For his latest role, Academy Award and Emmy Award-winning actor Al Pacino is taking on the role of Dr. Jack Kevorkian (aka Dr. Death) for the HBO Films presentation You Don’t Know Jack.
In 1990, 61-year-old former pathologist Dr. Jack Kevorkian astonished the world as he took the end-of-life debate head-on and performed his first assisted suicide of a terminally ill patient. Aided by his loyal friend Neal Nicol (John Goodman) and his older sister Margo Janus (Brenda Vaccaro), Kevorkian began offering his death counseling services to a grateful and growing list of clientele. As he earned the support of Hemlock Society activist Janet Good (Susan Sarandon), he incurred the wrath of the county prosecutor’s office and the infamous doctor started a media frenzy with his epic legal battles defending a patient’s right to die.
During a recent interview to promote You Don’t Know Jack, actor Al Pacino said that he decided to make a television movie for the opportunity to work with accomplished filmmaker Barry Levinson and this great cast. Here’s what he had to say:
Question: Did you know a lot about Dr. Kevorkian before you played him?
Pacino: I was familiar, like pretty much everybody was who was around what was going on. I had seen that 60 Minutes episode when Kevorkian was on television.
What was your opinion of him?
Pacino: My opinion is that, after I got to know Jack in the story, I reserved my opinion about it. I don’t ever give my opinion. Opinions I have about anything are in my personal life.
Given the director and the pedigree of the project, does it feel any different at all knowing that it’s an HBO film, or at this point, is the line blurred?
Pacino: It’s HBO, and HBO is television. With television, you have to do a lot, in a short period of time. That’s the only difference. Otherwise, it’s the same.
Do you feel that this is the proper title for a movie about Dr. Death? Does it seem to comedic sounding at all?
Pacino: Well, I don’t think a lot of people can really say that they know Jack Kevorkian, especially when you get his read on things and get to know more about him. Of course, if you’re doing a movie about him, you’re apt to go further into it to find out. And, you really don’t know Jack.
When you see the image that was portrayed of Jack Kevorkian during this time, you get a sense of someone quite different than the personality that I got to know. Not that I got to know him personally, mind you, but just the research and work I did, in order to get closer to who I could interpret. I think the title is apt because you don’t know this guy. And, hopefully, in the movie, you still don’t.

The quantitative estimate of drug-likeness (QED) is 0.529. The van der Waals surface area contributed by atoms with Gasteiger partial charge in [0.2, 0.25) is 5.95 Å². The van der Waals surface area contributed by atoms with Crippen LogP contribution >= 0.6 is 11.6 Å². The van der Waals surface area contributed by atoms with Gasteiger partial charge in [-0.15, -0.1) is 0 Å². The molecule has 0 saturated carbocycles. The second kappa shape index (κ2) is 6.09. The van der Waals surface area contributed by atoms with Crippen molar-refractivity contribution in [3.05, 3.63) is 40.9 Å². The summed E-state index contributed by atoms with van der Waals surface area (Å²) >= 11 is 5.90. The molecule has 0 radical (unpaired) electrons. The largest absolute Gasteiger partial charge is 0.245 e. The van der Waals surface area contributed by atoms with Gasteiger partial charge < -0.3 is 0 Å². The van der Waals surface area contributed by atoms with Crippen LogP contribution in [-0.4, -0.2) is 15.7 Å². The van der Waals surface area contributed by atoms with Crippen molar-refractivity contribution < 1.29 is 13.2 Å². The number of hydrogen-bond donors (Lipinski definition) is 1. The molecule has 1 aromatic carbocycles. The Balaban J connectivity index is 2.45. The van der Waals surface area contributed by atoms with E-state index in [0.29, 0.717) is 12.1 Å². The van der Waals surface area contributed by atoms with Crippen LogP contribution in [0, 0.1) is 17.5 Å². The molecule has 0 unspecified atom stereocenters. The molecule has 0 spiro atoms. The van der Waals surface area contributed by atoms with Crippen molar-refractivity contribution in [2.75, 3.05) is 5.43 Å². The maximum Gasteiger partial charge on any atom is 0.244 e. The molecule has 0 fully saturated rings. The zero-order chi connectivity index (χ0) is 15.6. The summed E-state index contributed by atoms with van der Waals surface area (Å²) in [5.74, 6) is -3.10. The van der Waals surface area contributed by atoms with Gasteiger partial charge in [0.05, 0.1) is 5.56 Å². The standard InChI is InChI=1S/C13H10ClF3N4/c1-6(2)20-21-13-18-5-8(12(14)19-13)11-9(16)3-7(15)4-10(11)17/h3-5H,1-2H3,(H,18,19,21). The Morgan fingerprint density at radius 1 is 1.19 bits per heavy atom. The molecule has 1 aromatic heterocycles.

What was your source material for this performance? Did you meet up with Dr. Kevorkian?
Pacino: I didn’t meet Jack. I hope I will, in the future. Sometimes, for some reason, I don’t take advantage of that, and sometimes I do. With Jack, because I thought the script was so well written, it was complete in its portrait. It felt as though there was room, and I had so much research. With the media the way it is, there’s so many things you can see and study. You can read his books and get close to him, in that fashion.
Also, Jack was about 10 years older because he had gotten out of prison. We don’t do him, at that age. We cover when he’s younger. I just felt this instinctively. Barry Levinson met him and got a great deal out of it, and there were times when I wish I would have, but in the end, I felt close to him, in another kind of way. There are characters you do it with and it works, and there’s some characters you just back away from doing. I don’t know why.
For instance, with Frank Serpico, I studied and went with Serpico everywhere. I got to know him, to go back into the past. With Dog Day Afternoon, I didn’t feel like I wanted to know that guy for the role and my interpretation. If you have the opportunity to meet someone, as an actor, it’s just great fodder for you. It’s wonderful source stuff that we die for. But, I didn’t take advantage of it, and I don’t know why I didn’t.
Dr. Kevorkian’s zealotry intensified over time, as he got closer to his court case and eventually having to go to prison. How did you play that and what that was that like for you internally, as his mania grew?
Pacino: The loss of two of the close people in his life — his closest sister Margo, played by Brenda Vaccaro, and then Janet Good, who Susan Sarandon plays — set off something in him that led to this desperation inside and a need to go further with what he wanted to do, and an abandon took over. Those are the kinds of things that were percolating in my head somewhere.
Is part of the appeal of doing a TV movie the fact that it doesn’t take as long as a feature film?
Pacino: There are pros and cons in that, yeah. There’s something about going fast that catches you up, and sometimes it creates certain spontaneity. But, you’re going fast with highly tuned people who are there and are with it, and they’re not going so fast that they’re negligent. It’s just the nature of the beast.
You have to do it because it’s all about how much money there is to do these things. But, I’ve done it before. I did another HBO thing and felt the same way. It’s just that there were so many scenes in this. At one point, we did 16 scenes in two days, and that is a lot of stuff in two days.
At the same time, it was exciting because that lent an energy to the thing because you’re in the hands of Barry Levinson. You’re in the hands of a consummate filmmaker, so you know he’s operating. And, they used a lot of cameras, which is also helpful. If I had it to do over again, I would say, “Yeah, sure.” I would do it. You do get very tired sometimes, when you’re sitting around for hours in movies. You get depleted. Here, that didn’t happen.
You Don’t Know Jack premieres Saturday, April 24 at 9PM